Take the 2-minute tour ×
Unix & Linux Stack Exchange is a question and answer site for users of Linux, FreeBSD and other Un*x-like operating systems.. It's 100% free, no registration required.

I want to switch from windows to linux, but before the switch I would like to try them out in the Live CD.

I downloaded the iso and created a multiboot usb stick ( by YUMI Multiboot USB Creator ).

I can boot into Ubuntu Desktop 12.04 64 bit LTS and Linux Mint 13 Mate 64 bit. I can access the hard drive from there and I tried some video with the default player comes with them ( e.g: GNOME Player and VLC Player ). The player opened but the video didn't play. However, I can play the same video in Puppy Linux. ( Puppy Linux doesn't has a choice over 32-bit or 64-bit )

Maybe my CPU didn't support 64 bit? Here is a snap from CPUZ:

CPU: AMD Phenom II X3 710

enter image description here

UPDATE:

Yesterday I tried to boot into Linux Mint and give it a second try. The video played without problem. Today I boot it again and it didn't work. No Video is able to play. Only the video player appeared with a black screen. No warning, no error message.

I wonder if it is about the video card? I am using ATI Radeon HD 4830 video card. I've heard linux doesn't have good support for hardware. But how can I be sure of this? I can't install driver within the live cd linux ( or can I? ) before I really install them on my hard drive.

share|improve this question

migrated from superuser.com Aug 29 '12 at 17:16

This question came from our site for computer enthusiasts and power users.

4 Answers 4

"Can't play a video" has nothing to do with a CPU being 32 / 64-bit. Let me dispell any misconception you may have about that.

If your CPU were 32-bit-only and you tried to boot a 64-bit operating system, it would not boot. Period. You would never get all the way to a graphical environment, only to find that some application on the desktop, like a video player, randomly requires 64-bit where the rest of the operating system doesn't.

Most likely the video doesn't play due to missing codecs, or graphics drivers. If you are trying to play proprietary media formats such as almost anything from the MPEG group, including a lot of media that is encoded using MPEG formats but labeled something completely different (e.g. "XviD", "DivX", etc.), chances are these formats are not available out of the box on most distros. That's because most distros avoid shipping patent-encumbered software with their operating system, as it may be a legal liability in the US and countries respecting US patents.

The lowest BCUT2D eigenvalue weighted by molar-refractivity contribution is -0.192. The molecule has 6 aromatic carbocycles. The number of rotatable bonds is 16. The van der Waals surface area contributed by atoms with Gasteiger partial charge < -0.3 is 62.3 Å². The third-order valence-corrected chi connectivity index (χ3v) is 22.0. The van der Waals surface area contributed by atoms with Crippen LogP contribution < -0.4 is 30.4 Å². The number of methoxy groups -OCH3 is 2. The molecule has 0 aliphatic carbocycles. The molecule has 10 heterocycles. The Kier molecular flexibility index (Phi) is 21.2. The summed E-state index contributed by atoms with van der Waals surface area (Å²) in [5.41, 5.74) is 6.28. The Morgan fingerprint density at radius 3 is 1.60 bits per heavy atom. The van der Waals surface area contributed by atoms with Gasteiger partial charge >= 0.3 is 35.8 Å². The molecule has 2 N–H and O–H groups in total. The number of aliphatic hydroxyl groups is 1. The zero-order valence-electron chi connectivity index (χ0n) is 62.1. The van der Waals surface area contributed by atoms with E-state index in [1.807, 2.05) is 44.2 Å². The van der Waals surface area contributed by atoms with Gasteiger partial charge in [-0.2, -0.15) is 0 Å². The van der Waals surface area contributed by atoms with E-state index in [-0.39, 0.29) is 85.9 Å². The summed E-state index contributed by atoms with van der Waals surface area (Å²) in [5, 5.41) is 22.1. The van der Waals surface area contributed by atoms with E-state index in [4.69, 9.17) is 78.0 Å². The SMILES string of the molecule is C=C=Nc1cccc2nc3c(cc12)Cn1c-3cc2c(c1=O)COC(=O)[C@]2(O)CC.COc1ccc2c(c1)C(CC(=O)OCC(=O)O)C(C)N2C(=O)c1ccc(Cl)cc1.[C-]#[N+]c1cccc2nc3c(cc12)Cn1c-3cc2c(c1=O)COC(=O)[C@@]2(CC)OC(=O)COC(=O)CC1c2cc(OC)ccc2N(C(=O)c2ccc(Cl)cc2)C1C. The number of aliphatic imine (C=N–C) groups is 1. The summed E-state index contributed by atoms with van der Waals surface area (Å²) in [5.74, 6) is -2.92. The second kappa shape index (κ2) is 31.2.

I don't think VLC is installed by default on Ubuntu, but Totem should be. You can install the ubuntu-restricted-extras package to get appropriate codecs for Totem, though that still may not support all the media you want to watch. One good way to get (legal!) access to all the proprietary codecs is to use Fluendo's gstreamer plugin package, which can be purchased for a small yearly subscription fee (the fee is for access to updated packages, but you can use the package you download for an unlimited time, it doesn't phone home). Fluendo's codecs are generally higher quality, supporting more file formats, and definitely more legal than what you can find by downloading the gstreamer ugly plugins set.

share|improve this answer
1  
I think VLC is installed by default. He said he did try VLC. Its odd though, VLC pretty much plays anything. –  Keltari Aug 28 '12 at 17:03
1  
@keltari - Normally, yes, but you can compile VLC without all the codecs. –  jordanm Aug 29 '12 at 17:23

liveCDs will not have all required plugins by default to media files. This looks like a plugin problem which i suggest you should connect to internet with the livecd, and try playing the video. Use the default media player and it will suggest the missing plugins. You should follow the instructions to download/install it and then try playing the files.

share|improve this answer

With AMD X3 processor and AMD HD4830 graphics you will have no problem playing videos under Linux. Don't worry about LiveCDs not being perfect with this task.

Check other aspects of using Linux, and if it fullfills your expectations, just install it.

share|improve this answer

May be the tipical codec problem when you use a "demo" of a system properly installed.

This trouble can be solved when you install the system and the upgrades of the software which can include xvid, divx, 3gp, mp4, wmv, flv and other "basic" video codecs different of mpg.

share|improve this answer

Your Answer

 
discard

By posting your answer, you agree to the privacy policy and terms of service.

Not the answer you're looking for? Browse other questions tagged or ask your own question.